Queueing has become a cool pastime. How on earth did that happen? First in line for an iPad 2? Take a bow. Apple will create a guard of honour to applaud you into their Regent St store. You can have a brag about your passion to get the first one. You can say ‘I was there’ at the second coming (of a computer tablet). Cue video – see, 3.11mins into the video, where the interviewee says “Its the biggest queue they’ve seen and they’ve been to iPad 1!”
Want a Nintendo 3DS? Get in line for the midnight store opening. Be proud that you didn’t just wait for a home delivery the very next morning.
Want a free doughnut? A FREE DOUGHNUT! Join the back of a queue. It is a queue 1000 starving welsh people long.
I think it was the huge reception for free Krispy Kreme doughnuts at St David’s shopping centre, Cardiff, that made me realise that creating a queue is currently seen as a sign of success, of inevitable popularity. Mischief PR came up with the incredibly simple premise of making a story out of a doughnut shop that opens with free doughnuts. In anyone else’s book that would be a sampling campaign with a full size sample, in other words stupid. Full size samples are a waste of money aren’t they, not memorable enough to justify the outlay? But Mischief are PR champions who can read shopper’s minds. Mischief knew that their particular audience would queue up for miles for their freebie and cued up the press attendance. The Sun was amongst those on hand for their news slice of this cake eating frenzy. The story got on Have I Got News For You, a satirical PR coup for Krispy Kreme and a sign that sampling has made the big time!
So queueing is, quite possibly, a blast. It is a positive indication, of a sort. It affirms the desirability of a consumer electronics product and a queue might even be an advisable starting point through which a doughnut vendor can be the new kid in town.
But is there actually any real good news for retailers, or is queueing just a flirtation with shoppers during a time of general disquiet? It is probably good for store staff morale to see over-excited early adopters competing to get into the store once in a while, but if you are HMV that is a merely a moment’s respite in a period of inevitable decline vs. online music, books and DVDs.
These queues have been generated by marketers who have caused a warm desire to experience their brand from the get go. The tradition of queuing at retail used to be saving money, but thrill seeking through bargain hunting is dead. What January sale is worth queuing for anymore, now that discounting is year round? The problem with the new queues is that, unlike the January sales of old, they don’t spill over into the next few weeks with sustained heightened interest at the store. People will keep buying 3DSs but they probably won’t start a new habit of shopping for the games at HMV unless HMV pulls off a magnificent customer experience coup.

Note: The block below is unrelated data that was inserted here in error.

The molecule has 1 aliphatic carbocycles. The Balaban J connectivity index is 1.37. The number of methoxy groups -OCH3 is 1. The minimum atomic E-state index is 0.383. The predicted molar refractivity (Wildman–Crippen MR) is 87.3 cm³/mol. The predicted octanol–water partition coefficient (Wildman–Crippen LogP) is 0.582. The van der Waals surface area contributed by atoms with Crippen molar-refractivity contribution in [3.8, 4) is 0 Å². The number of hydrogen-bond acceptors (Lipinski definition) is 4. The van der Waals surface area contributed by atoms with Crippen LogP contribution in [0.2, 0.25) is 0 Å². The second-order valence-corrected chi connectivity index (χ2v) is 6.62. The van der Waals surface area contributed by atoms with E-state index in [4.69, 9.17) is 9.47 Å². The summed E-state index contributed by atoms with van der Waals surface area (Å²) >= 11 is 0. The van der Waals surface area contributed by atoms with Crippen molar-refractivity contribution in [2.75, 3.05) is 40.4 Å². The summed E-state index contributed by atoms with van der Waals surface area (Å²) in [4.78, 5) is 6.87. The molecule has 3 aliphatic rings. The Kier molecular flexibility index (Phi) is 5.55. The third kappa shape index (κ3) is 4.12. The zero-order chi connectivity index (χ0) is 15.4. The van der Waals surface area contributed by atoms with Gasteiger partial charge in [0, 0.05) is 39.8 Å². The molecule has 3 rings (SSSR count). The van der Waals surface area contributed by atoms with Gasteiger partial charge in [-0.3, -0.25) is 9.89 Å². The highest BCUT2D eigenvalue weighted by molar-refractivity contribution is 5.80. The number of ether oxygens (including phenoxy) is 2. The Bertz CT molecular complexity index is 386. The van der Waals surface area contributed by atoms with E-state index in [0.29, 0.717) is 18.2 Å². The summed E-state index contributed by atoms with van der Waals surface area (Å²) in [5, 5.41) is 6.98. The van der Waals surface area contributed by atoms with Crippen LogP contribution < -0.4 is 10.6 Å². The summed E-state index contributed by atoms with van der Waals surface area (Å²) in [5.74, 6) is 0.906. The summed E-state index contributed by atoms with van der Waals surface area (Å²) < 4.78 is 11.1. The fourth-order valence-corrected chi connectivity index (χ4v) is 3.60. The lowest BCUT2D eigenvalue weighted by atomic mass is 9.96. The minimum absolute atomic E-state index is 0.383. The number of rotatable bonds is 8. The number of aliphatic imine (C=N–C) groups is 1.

The irony of the Krispy Kreme activity is that the free food frenzy was born out ‘entertaining’ shoppers who are not spending as much time actually shopping as they used to. Experience marketers can pick up some of this slack – shoppers who don’t actually shop – by giving them something to do. But in the end experience marketers typically have conversion to sustained purchase as a core objective.
Nevertheless, shopkeepers may gain some solace from this queue phenomenon. At least, they may be saying, my store is a desirable place to stand outside, a brand central where, frankly, shallow people may decide to fritter away a few hours patiently showing off their brand allegiance. Our store is therefore needed, in the same way that a bus stop is needed, so people at least know where to wait. BUT, that was before Uniqlo (and agency Dentsu) who proved that it is the queue itself that generates the excitement, and not necessarily the store, and shoppers would rather queue outside a virtual store…cue the social media phenomenon video. (conclusion below it)
Queuing isn’t really a positive (of course), but buzz is. Breakthrough products need flagship locations. Retailers need to think about themselves like the brands they sell in order to compete. They need to create buzz clubs for spenders who affiliate with the retailer as brand, online and off. That’s not easy to do, but a little bit of entertainment clearly goes a long way in the actual store. Retailtainment is a horrible word for an underused concept. In high traffic store locations, retailtainment should be on constant refresh.
One finals video for you – February’s Krispy Kreme doughnut run from America. It is a run where you eat a box of doughnuts at the halfway stage. Its a boring enough vid but the level of participation is huge and the boxes as trophies phenomenon can be seen to be believed near the end.